Former New York Met second baseman Roberto Alomar reportedly had unprotected sex with his girlfriend, while knowing that he had AIDS.
According to a lawsuit filed by former girlfriend Illya Dall, Alomar was diagnosed HIV positive in January 2006, after being badgered for months to do a test. Alomar had been suffering with chronic fatigue, shingles, persistent cough, and other ailments.
Alomar was to be joining the Toronto Blue Jays spring training staff as a special instructor; no word yet on whether he will follow through with that plan.
As you may remember, Alomar went from nearly winning the AL MVP for the Indians in 2001 to a shell of himself in 2002 with the Mets. His performance was nowhere near the level of the previous season, and he played with a scared, tired, and weak approach, before his career ended abruptly in 2004. How his entire all-around game could diminish so drastically was a mysterious question in 2002-2003, and many theories evolved to explain. It could have simply been a matter of his advanced age. Perhaps he had been on some kind of PEDs before coming to NYC. Maybe NYC scared him. At least one of his confidants admitted that he played through a badly herniated disk and other health issues. Now there is yet another possible explanation — perhaps, when he joined the Mets, the disease was beginning to ravage his body.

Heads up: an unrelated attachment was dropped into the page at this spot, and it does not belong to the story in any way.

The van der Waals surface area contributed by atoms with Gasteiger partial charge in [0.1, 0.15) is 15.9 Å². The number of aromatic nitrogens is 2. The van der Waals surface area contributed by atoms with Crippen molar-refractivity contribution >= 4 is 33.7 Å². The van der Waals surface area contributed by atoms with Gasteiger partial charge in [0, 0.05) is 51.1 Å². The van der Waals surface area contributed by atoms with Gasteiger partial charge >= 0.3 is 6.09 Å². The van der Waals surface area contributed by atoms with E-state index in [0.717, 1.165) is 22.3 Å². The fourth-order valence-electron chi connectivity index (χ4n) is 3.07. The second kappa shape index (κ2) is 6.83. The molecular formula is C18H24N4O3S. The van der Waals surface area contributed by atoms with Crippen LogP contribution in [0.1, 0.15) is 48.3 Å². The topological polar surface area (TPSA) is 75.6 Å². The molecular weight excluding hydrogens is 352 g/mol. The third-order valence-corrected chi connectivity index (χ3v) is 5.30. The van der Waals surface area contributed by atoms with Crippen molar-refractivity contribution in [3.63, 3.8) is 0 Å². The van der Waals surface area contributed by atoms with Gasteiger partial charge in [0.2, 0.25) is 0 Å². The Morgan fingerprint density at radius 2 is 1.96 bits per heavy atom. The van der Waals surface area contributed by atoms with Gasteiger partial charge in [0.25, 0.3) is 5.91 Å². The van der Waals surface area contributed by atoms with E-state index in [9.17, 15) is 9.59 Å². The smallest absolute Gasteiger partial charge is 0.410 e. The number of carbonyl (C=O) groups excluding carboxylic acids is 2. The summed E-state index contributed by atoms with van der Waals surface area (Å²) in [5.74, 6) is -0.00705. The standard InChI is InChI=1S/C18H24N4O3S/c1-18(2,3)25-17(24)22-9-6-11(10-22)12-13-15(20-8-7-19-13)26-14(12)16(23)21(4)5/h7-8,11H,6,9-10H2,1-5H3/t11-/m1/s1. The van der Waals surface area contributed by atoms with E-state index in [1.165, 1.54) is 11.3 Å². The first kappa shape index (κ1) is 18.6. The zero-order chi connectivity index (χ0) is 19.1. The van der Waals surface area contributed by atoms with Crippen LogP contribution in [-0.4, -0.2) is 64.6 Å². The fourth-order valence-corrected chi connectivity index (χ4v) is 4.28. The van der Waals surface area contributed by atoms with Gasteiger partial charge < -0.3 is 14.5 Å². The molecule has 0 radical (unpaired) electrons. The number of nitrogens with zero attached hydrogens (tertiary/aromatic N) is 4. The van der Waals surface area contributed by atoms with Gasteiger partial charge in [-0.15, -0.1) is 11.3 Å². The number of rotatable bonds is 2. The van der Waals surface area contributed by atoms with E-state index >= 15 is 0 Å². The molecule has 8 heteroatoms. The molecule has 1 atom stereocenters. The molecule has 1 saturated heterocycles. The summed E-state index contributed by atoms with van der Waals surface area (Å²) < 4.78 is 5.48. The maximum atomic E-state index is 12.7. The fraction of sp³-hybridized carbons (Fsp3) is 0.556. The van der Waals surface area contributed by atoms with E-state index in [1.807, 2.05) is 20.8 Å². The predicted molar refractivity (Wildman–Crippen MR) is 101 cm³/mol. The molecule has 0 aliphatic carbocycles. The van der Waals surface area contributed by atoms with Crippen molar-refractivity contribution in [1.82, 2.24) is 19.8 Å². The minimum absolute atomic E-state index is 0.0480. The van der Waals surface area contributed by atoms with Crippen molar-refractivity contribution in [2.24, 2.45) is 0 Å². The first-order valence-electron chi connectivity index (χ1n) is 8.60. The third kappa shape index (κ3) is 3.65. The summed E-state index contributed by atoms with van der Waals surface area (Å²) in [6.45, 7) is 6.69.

There are more gory details at The Daily News, but they’re not for the faint of heart. And for what it’s worth, his father Sandy claims he knows nothing about his son having AIDS.
If the allegations are true, Al Hirschbeck might be thinking of filing a lawsuit of his own to file.
The conspiracy theorist in me says someone from the Scott Boras camp made sure this story got “out” as means of diversion, to get the spotlight off Alex Rodriguez’s admission to taking steroids. More likely, it’s “just a weird month for baseball”, as Deadspin says.
About the Author
Joe Janish began MetsToday in 2005 to provide the unique perspective of a high-level player and coach -- he earned NCAA D-1 All-American honors as a catcher and coached several players who went on to play pro ball. As a result his posts often include mechanical evaluations, scout-like analysis, and opinions that go beyond the numbers.